• 40 of max strength in repetitive muscular work
  • restwork ratio of 21
  • physiological and psychological responses
    influenced by
  • individual max aerobic power
  • size of muscle being engaged
  • working position
  • Static or dynamic work
  • intermittent vs continuous activity
  • environmental conditions

Daily Energy Expenditure
  • Important for
  • calculation of energy needs
  • determine physical activity of groups
  • role of physical activity in health
  • Methodology
  • 24 hr recorded HR
  • time activity data
  • assessment of daily energy intake to maintain
    body weight
  • all fairly accurate /- 15
  • show large individual variability
  • 1300-5000 kcal /day
  • Table 17-1, 17-2

Energy expenditure
  • O2 uptake and HR - Table 17.1
  • Important for
  • Calculation of energy needs
  • Determine physical activity of groups
  • Role of physical activity in health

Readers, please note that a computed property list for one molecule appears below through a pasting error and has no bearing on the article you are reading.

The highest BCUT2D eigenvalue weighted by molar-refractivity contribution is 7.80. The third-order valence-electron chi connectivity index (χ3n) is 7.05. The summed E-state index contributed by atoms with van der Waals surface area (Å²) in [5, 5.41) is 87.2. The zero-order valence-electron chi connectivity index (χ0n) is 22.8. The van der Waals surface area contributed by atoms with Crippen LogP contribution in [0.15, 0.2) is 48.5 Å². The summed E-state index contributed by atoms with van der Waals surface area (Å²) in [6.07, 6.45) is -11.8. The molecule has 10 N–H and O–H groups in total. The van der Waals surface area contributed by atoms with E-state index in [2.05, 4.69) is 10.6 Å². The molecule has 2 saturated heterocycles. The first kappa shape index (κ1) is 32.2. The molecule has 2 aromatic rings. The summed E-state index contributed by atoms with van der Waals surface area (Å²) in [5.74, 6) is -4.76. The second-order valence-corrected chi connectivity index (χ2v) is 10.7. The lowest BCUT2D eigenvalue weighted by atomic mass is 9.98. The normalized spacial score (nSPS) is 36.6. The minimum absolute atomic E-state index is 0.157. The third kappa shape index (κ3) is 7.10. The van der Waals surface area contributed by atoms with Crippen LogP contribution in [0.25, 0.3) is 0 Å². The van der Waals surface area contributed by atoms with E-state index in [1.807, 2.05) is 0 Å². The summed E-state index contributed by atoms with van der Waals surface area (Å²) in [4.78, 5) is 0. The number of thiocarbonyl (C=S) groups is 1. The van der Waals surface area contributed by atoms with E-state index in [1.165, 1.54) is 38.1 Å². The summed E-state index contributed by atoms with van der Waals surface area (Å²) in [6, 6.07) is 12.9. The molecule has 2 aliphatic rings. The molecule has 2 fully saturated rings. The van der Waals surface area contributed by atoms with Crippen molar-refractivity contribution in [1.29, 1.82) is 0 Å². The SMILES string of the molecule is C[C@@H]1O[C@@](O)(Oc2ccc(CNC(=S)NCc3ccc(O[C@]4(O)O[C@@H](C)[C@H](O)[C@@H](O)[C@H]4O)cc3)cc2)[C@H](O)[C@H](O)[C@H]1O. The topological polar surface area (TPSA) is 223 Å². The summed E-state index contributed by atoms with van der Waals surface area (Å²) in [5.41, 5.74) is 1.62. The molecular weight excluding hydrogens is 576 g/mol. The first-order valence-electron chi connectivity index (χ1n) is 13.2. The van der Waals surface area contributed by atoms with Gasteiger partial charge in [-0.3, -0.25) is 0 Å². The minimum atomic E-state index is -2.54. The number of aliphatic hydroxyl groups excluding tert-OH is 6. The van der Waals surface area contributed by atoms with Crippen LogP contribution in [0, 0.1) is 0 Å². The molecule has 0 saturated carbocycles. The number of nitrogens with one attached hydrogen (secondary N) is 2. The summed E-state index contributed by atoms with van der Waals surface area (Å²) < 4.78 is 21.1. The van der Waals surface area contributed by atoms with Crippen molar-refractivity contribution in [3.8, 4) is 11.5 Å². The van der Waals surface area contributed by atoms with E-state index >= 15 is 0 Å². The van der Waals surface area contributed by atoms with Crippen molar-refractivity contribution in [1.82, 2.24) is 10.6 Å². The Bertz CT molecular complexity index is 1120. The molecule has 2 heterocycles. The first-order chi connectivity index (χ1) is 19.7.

• Methodology All fairly accurate /- 15
  • 24 hr recorded HR Time activity data (video
  • Assessment of daily energy intake to maintain
    body weight
  • Wide individual variability in energy output -
    Table 17-1,2
  • Occupation
  • Leisure activity / Physical activity
  • Environmental temp
  • Daily rate 1300 - 5000 kcal
  • Reg active male 2900 kcal/day
  • Reg active female 2100 kcal/day

Energy Expenditures
  • Work expenditures
  • Most light work lt 5 kcal /min
  • Some physical jobs 7.5 - 10.5 kcal/min
  • Permissible limits for daily work 2000-2500 kcal
  • Limits are difficult due to individual
    differences in work capacity or fitness
  • Individuals will usually self regulate the rest
  • Peak load is more important than mean energy
  • You can attain a higher 8 hour energy expenditure
    if the work is consistent and does not have peak
  • Basal Metabolic rate (BMR) - rate of energy
    metabolism in a resting individual 14-18 hours
    after eating

Energy Expenditure
  • Recreational activities
  • McArdle, Katch and Katch
  • Appendix C (on reserves)
  • Different activities have different energy
  • Cycling race 13 kcal/min
  • Golf 6 kcal/min
  • Skiing uphill fast 21 kcal/min
  • Swimming -fast 13 kcal/min
  • Running 530 mile 22 kcal/min
  • Individuals do activities at different
  • Must take body weight into account